- Non-dealers only
SMS Alerts- Receive a text message approximately 35 lots ahead of your item being up for bidding at auction, with a link to bid in Heritage Live in the text message. Haven't registered? Visit MyProfile to sign-up for free by entering your mobile number. The green icon indicates Live Bidding Text Alerts are on for that lot. Live Bidding Text Alerts are only available for lots in live sessions.
'The Most Beautiful of All Pioneer Gold'
Finest Known, Ex: Humbert, Zabriskie, Garrett
The origins of the 1855 Kellogg & Co. fifty dollar gold piece are shrouded in mystery, as none were released into circulation at the time of striking and knowledge of the issue was quite limited in the 19th century. In 1912, Edgar Adams noted the following in Private Gold Coinage of California 1849-1855:
"Although the California newspapers in 1855 mention the Fifty Dollar piece of Wass, Molitor & Co., yet they do not contain the slightest reference to that of Kellogg & Co. (that could be found), which would seem to indicate that the coinage of that denomination did not go beyond the experimental stage, and that the thirteen known pieces now located were scarcely more than trial pieces."
All known examples of the Kellogg $50 were struck in proof format, lending credence to the idea that the coins were intended to serve as presentation pieces for influential officials and businessmen. Kellogg & Co. was considering issuing a fifty dollar coin to compete with the round fifty dollar pieces of Wass, Molitor & Co. in 1855 and these remarkable proofs would have been very impressive show-pieces. No coins were ever struck for circulation, and most of the proof examples were retained by the principles of the firm, rather than distributed to local VIPs. It seems the idea of a fifty dollar coinage was abandoned almost immediately, despite the popularity of the Wass, Molitor issue and the earlier fifty dollar slugs from the U.S. Assay Office. Even though the establishment of the San Francisco Mint in 1854 signaled the end of private coinage in California, it took several years for that institution to produce enough coins to satisfy the needs of the local economy. Kellogg & Co., under the partnership of John Glover Kellogg and Augustus Humbert, continued in operation until 1860, but no coins were issued by the firm after 1855.
The original mintage for the 1855 Kellogg $50 was not recorded, and the initial distribution of the pieces is unknown. Kellogg's heirs were still in possession of three examples many years after his death in 1886. Augustus Humbert retained at least six specimens until his death in 1873. Most likely the original mintage was divided between the two partners, who parceled out a few examples to interested parties before their deaths and left the remainder of the issue to their heirs, but other scenarios are possible. Adams was aware of 13 examples by 1912, and a 14th specimen recently surfaced and was offered in lot 3692 of the Boston Signature Auction (Heritage, 8/2010). Since so many of the coins were preserved by the original owners and distributed only to numismatists, it seems unlikely that attrition has claimed many examples over the years, although some show evidence of mishandling.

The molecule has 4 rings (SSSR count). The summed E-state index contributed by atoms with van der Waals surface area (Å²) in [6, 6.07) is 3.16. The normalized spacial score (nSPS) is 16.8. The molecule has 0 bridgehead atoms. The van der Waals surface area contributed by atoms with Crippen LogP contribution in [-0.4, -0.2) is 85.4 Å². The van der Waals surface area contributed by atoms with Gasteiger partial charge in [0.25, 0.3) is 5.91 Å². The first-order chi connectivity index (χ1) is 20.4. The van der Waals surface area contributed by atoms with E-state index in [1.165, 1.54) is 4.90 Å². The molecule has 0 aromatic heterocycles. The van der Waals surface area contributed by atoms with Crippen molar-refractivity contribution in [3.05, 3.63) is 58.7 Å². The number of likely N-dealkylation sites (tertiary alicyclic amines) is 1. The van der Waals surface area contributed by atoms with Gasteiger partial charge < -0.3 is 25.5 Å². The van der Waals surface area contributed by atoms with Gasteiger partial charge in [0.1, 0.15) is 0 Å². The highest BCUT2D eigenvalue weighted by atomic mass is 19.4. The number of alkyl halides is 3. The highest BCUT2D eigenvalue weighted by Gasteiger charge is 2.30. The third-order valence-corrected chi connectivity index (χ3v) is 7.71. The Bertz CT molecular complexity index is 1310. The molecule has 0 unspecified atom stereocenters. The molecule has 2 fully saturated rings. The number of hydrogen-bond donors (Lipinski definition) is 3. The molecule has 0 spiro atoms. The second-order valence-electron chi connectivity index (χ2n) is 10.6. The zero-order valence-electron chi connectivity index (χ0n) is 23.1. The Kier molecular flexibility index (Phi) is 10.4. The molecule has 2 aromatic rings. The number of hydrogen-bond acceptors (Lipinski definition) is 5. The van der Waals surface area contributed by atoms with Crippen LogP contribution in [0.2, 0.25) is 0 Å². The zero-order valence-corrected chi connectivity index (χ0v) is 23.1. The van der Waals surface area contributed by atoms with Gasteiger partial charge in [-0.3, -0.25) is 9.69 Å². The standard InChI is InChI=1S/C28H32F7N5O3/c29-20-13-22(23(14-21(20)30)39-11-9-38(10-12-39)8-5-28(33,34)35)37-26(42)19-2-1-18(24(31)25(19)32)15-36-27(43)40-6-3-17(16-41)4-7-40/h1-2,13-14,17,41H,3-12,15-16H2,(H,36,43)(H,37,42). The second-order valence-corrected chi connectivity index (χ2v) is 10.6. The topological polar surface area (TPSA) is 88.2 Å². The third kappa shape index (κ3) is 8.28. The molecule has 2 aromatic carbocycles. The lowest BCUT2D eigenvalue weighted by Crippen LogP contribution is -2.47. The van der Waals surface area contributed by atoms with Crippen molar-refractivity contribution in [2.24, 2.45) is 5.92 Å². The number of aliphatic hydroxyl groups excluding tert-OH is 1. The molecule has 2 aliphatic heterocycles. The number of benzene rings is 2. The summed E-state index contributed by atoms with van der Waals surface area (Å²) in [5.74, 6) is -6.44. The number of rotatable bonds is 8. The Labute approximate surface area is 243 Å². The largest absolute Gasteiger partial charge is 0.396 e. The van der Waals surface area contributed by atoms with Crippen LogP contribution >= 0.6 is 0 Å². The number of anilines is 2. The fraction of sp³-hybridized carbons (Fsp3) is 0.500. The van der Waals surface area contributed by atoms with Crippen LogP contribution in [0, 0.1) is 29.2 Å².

This coin was one of the six retained by Augustus Humbert; he left his collection to his brother, Pierre, who held it intact until he died in 1901. Pierre's executors allowed Captain Andrew Zabriskie to purchase most, or possibly all, of Humbert's collection shortly afterward, as revealed by Henry Chapman in his introduction to the catalog of the Zabriskie Collection (H. Chapman, 6/1909):
"Capt. Zabriskie some years ago had the good fortune to purchase from his executors the collection of coins left by Mr. Humbert, the California Assayer, and from which collection he derived many of the most remarkable Pioneer Gold Coins, which, added to his collection that had been forming for many years, makes his Pioneer Gold the best ever offered at public sale."
Zabriskie's collection was indeed one of the greatest offerings of Territorial gold ever assembled, and it also contained the magnificent 1852 Humbert $10 that would later pass to "Col." Green and Eric P. Newman. Chapman described the present coin in lot 341 of the catalog:
"1855 $50. Head of Liberty L., with KELLOGG & CO. on diadem; on truncation of neck F. GRUNER, the die sinker, who was also a jeweler in San Francisco; around border, 13 stars and beneath head 1855. R. Defiant eagle facing left, head turned to right, his left talon supports a U.S. shield and three arrows, while the right talon holds prostrate on the ground the olive branch of Peace, a plain ribband [sic] starts from the left side of the shield, extends through the eagle's beak and terminates in right field, above on a double scroll 1909 GRS. 887 THOUS. Around border SAN FRANCISCO CALIFORNIA. FIFTY DOLLS. Edge milled. Round. Brilliant proof; a slight striae in the gold still shows, as if an attempt to polish the planchet before striking with a gritty cloth. Sharp beautiful specimen. The finest known, as Capt. Zabriskie had his choice of the six which Mr. Humbert had preserved. So far as I am aware, it is possible about 10 are known, in fact, this is the number it is said were coined. A magnificent coin, and of extreme rarity. See plate."